• Network manager sees an intuitive connectivity graph
proactive techniques for availability algorithmic problems
Proactive Techniques for Availability:Algorithmic Problems
  • Efficient algorithms for testing correctness offline
    • Networks: VLANs, IGP, BGP, etc.
    • Security: Firewalls
  • Scalable techniques for enforcing correct behavior in the protocol itself
tutorial outline1
Tutorial Outline

Proactive

Reactive

Bandage

Amputation

reactive approach
Reactive Approach
  • Failures will happen…what to do?
  • (At least) three options
    • Nothing
    • Diagnosis + Semi-manual intervention
    • Automatic masking/recovery
  • How to detect faults?
    • At the network interface/node (MPLS fast reroute)
    • End-to-end (RON, Path Splicing)
  • How to mask faults?
    • At the network layer (“conventional” routing, FRR, splicing)
    • Above the network layer (Overlays)
the internet ideal
The Internet Ideal
  • Dynamic routing routes around failures
  • End-user is none the wiser
reality
Reality
  • Routing pathologies:3.3% of routes had “serious problems”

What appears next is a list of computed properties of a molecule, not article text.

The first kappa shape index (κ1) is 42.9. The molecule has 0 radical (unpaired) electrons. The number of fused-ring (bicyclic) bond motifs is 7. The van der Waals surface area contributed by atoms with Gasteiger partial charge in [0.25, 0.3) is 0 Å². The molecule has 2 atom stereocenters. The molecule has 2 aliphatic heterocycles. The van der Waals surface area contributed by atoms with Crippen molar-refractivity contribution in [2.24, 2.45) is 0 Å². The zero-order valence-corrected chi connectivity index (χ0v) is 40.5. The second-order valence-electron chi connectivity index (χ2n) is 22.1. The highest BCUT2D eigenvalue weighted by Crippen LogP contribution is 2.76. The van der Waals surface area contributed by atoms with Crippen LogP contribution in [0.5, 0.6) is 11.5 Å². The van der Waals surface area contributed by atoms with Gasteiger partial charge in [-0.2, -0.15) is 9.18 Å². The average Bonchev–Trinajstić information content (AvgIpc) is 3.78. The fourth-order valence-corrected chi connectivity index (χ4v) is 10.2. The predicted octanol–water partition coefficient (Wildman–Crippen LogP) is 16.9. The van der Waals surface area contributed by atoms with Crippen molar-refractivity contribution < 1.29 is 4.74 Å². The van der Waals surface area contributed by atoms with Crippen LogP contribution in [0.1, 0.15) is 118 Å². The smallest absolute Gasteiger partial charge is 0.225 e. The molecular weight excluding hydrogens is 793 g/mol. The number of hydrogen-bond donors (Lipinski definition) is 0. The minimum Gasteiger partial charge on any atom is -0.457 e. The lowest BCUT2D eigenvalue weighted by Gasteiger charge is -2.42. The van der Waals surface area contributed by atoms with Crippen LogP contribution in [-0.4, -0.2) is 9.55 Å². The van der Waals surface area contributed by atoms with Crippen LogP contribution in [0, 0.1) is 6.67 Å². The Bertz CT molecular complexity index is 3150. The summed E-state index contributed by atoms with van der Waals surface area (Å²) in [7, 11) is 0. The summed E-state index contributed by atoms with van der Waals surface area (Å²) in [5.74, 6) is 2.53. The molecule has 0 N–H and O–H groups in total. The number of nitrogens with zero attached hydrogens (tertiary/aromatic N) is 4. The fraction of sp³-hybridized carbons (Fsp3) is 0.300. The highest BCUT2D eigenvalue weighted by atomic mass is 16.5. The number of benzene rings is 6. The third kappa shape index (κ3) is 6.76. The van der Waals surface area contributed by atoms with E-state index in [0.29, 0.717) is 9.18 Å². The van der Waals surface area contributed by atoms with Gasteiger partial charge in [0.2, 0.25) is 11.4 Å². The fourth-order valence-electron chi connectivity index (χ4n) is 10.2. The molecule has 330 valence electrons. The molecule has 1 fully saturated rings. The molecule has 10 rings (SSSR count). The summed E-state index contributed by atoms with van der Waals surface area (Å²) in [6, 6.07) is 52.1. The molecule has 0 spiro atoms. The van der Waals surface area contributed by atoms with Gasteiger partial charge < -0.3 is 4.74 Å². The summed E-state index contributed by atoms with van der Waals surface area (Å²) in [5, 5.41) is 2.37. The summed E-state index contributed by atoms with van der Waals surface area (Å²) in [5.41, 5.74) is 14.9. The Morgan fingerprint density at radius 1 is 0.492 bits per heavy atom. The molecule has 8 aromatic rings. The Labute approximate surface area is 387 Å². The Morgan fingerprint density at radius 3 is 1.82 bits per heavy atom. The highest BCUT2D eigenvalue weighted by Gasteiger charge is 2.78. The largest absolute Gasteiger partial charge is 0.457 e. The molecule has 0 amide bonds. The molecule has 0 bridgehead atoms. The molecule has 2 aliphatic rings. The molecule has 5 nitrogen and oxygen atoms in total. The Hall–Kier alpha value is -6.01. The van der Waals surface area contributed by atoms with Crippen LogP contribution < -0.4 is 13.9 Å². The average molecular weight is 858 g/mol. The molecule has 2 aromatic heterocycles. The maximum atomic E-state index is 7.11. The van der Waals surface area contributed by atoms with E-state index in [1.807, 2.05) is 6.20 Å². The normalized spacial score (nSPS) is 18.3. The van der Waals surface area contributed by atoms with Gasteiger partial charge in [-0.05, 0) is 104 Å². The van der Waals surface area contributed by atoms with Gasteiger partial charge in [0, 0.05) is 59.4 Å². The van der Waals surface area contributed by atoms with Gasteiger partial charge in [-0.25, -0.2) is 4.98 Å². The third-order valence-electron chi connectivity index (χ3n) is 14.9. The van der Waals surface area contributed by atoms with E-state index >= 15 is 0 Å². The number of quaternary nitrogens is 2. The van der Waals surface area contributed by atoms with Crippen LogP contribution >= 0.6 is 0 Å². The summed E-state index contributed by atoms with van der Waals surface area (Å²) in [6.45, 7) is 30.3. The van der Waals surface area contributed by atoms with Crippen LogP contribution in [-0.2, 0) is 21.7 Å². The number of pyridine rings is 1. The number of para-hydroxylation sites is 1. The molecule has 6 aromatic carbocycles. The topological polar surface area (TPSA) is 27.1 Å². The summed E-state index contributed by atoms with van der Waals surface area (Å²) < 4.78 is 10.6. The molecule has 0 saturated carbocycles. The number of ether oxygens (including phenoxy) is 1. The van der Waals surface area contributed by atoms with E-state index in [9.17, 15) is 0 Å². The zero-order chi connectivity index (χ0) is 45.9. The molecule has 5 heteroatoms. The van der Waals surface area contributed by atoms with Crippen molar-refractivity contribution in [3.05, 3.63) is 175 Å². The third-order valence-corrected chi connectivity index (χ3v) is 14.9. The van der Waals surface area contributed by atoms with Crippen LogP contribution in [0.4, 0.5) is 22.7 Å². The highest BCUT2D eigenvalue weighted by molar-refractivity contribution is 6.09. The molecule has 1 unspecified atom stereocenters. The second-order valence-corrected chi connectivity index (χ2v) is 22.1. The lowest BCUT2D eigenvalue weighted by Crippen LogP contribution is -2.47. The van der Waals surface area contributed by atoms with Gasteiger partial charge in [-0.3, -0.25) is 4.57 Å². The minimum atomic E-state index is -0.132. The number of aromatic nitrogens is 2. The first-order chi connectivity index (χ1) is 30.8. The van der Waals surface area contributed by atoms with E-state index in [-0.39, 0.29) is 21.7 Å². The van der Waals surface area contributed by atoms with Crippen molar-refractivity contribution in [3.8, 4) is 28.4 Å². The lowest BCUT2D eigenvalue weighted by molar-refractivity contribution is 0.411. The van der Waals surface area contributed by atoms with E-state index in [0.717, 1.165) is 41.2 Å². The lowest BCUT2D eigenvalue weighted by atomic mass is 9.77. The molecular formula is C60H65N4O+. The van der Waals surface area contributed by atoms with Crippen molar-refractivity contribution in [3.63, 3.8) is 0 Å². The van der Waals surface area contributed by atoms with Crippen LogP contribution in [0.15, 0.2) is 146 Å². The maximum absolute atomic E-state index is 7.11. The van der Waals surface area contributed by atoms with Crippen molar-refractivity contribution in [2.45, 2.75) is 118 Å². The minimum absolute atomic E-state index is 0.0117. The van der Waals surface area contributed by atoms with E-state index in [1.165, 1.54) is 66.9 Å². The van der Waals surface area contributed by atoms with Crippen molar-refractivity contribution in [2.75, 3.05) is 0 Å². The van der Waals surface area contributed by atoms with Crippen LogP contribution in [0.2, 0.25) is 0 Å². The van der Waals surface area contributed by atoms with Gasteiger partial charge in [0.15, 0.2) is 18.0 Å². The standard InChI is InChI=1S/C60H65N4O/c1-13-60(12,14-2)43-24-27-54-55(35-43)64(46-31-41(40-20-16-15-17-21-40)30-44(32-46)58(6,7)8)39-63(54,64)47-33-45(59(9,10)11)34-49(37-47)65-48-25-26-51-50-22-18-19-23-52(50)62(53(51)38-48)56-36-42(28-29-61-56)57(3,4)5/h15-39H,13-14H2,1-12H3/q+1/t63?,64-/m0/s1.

• Slow convergence: BGP can take a long time to converge
    • Up to 30 minutes!
    • 10% of routes available < 95% of the time [Labovitz]
  • “Invisible” failures:about 50% of prolonged outages not visible in BGP [Feamster]
fast reroute
Fast Reroute
  • Idea: Detect link failure locally, switch to a pre-computed backup path
  • Two deployment scenarios
    • MPLS Fast Reroute
      • Source-routed path around each link failure
      • Requires MPLS infrastructure
    • IP Fast Reroute
      • Connectionless alternative
      • Various approaches: ECMP, Not-via
ip fast reroute
IP Fast Reroute
  • Interface protection (vs. path protection)
    • Detect interface/node failure locally
    • Reroute either to that node or one hop past
  • Various mechanisms
    • Equal cost multipath
    • Loop-free Alternatives
    • Not-via Addresses
equal cost multipath
Equal Cost Multipath

15

5

  • Set up link weights so that several paths have equal cost
  • Protects only the paths for which such weights exist

S

5

5

5

I

Link not protected

15

20

15

5

D

ecmp strengths and weaknesses
ECMP: Strengths and Weaknesses
  • Simple
  • No path stretch upon recovery (at least not nominally)

Strengths

Weaknesses

  • Won’t protect a large number of paths
  • Hard to protect a path from multiple failures
  • Might interfere with other objectives (e.g., TE)
loop free alternates
Loop-Free Alternates

S

N

  • Precompute alternate next-hop
  • Choose alternate next-hop to avoid microloops:

5

6

3

2

9

10

D

  • More flexibility than ECMP
  • Tradeoff between loop-freedom and available alternate paths
not via addresses
Not-via Addresses
  • Connectionless version of MPLS Fast Reroute
    • Local detection + tunneling
  • Avoid the failed component
    • Repair to next-next hop
  • Create special not-via addresses for ”deflection”
    • 2E addresses needed

D

S

F

Bf

not via strengths and weaknesses
Not-via: Strengths and Weaknesses

Strengths

  • 100% coverage